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The views expressed by columnists are their own and not the view of The Courier.

George F. Will, the conservative columnist for the Washington Post, is upset.

I agree with him.

Will, who won a well-deserved Pulitzer Prize in 1977 for commentary, recently labeled President Trump “our socialist president.” What drew his ire was the president’s decision to impose tariffs in what Will termed “his splendid little (so far) trade war.” But it wasn’t just the trade war, it was the proposed $12 billion compensation to farmers who would be hurt by the resulting price decline on farm products, and farm land, that caused as much or greater consternation for Will.

Will is a reasoned believer in the free enterprise system. He holds, as most do, it is market forces that should decide the allocation of resources, determined by the need and supply of products available to a society. Fundamentally, he is correct, except I also perceive a factor he does not recognize: The allocation of resources should be tempered by the need to protect people from the harsher impacts of this doctrine. Things like layoffs, recessions, bank failures or even availability of health care and old age income must be considered.

What worries both of us is that when the government intervenes in the free flow of trade and commences to erect barriers to alleviate or offset the consequences of a government policy to some of the participants in the market, government is then supplementing and thus distorting market forces.

Will might really be mad if he had waited a week to write. It turns out tariffs are not absolute. In a long article the New York Times revealed for some the tariff on a product they import can be waived if the item is not available in the United States.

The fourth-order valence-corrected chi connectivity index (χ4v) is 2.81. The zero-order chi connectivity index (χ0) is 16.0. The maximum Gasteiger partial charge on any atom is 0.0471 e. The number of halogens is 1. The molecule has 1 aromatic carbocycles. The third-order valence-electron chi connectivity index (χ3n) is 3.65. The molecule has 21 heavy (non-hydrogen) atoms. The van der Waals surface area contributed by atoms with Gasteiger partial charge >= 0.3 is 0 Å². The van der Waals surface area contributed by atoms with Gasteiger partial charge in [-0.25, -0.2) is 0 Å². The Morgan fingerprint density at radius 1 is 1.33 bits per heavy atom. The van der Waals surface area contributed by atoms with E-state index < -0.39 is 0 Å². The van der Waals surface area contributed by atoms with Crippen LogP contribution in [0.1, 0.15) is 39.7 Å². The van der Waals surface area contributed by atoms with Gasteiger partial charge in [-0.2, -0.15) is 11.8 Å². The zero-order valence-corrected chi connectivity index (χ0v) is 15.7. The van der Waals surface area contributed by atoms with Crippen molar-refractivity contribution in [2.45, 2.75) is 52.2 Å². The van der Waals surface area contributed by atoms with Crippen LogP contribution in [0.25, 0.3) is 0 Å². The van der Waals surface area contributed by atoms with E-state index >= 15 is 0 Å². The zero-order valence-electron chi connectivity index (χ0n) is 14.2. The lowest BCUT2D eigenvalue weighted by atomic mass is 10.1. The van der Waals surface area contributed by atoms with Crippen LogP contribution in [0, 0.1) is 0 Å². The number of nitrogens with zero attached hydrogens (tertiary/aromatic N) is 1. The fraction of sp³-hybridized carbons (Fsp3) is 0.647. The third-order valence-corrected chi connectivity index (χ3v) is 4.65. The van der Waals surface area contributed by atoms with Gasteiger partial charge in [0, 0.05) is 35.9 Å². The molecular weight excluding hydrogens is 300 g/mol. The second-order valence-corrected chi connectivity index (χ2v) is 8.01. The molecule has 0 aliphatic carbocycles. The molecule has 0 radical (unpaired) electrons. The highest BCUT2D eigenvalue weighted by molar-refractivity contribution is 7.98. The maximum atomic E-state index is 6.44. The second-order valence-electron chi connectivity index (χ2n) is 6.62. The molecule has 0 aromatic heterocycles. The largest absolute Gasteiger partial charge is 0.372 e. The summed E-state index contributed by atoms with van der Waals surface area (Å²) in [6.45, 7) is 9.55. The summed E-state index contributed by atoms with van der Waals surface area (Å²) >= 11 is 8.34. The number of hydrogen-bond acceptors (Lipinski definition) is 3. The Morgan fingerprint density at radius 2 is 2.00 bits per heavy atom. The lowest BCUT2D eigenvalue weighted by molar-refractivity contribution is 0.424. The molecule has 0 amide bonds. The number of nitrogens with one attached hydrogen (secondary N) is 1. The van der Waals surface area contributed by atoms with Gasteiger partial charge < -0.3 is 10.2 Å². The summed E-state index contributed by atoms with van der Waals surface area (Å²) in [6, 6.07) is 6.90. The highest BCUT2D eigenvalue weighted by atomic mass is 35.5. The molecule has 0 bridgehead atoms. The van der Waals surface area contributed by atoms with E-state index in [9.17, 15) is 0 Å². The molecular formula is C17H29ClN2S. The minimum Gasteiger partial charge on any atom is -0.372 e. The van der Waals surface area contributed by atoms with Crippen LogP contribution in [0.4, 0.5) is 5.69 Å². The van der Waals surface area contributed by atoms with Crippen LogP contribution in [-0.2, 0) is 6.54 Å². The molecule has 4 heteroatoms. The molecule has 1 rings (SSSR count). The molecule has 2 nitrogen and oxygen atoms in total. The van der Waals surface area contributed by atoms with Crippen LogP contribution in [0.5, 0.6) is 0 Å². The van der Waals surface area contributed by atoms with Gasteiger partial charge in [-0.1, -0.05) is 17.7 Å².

The Commerce Department will review applications for waivers and then decide if the producer should be allowed to continue to purchase the item abroad. The best example is steel. The applicant files a request for a waiver, the Commerce Department asks for comments and then makes the decision. U.S. Steel and the other large manufacturer of this metal, Nucor, routinely express opposition to these waivers. On almost all occasions, the steelmakers prevail.

I don’t think it is a coincidence the Commerce Department officials making the decisions were formerly employed by, you guessed it, U.S. Steel and Nucor.

But Will’s concern and mine go beyond tariffs and trade. We are seeing a host of efforts at deregulation of government rules for some, but not for all. There are, as Will points out, no uniform standards for waivers or relief from regulation. The standard is arbitrary and frequently depends on who you know and who from the industry effected is now a federal employee making the decision.

On the state level, the problem is even more pervasive. In days gone by if a company wanted to expand, the business called the bank. Now, particularly if you have made large contributions to the party in power, you call the state’s economic development office.

Adam Smith’s “invisible hand of the market place” is not a living entity. What is present in a functioning free enterprise economy is the energy and creativity that is generated by competition between relatively equal businesses, each seeking to enhance its share of the market. Governments that intervene in this competition on one side destroy the need to improve products and services and instead simply reward businesses with the best lobbying skills.

There were many reasons for the demise of the Soviet Union, but the most basic was a center-controlled economy led to massive inefficiencies that could not sustain the overreach of the Kremlin.

Will writes that “Protectionism — government coercion supplanting the voluntary transactions of market in allocation of wealth and opportunity — is socialism.”

I would say it another way, hopefully with the same meaning. Has anyone other than George Will and I noticed that in the swamp, the water seems to be getting higher?

Dave Nagle is a Waterloo attorney and former U.S. congressman.

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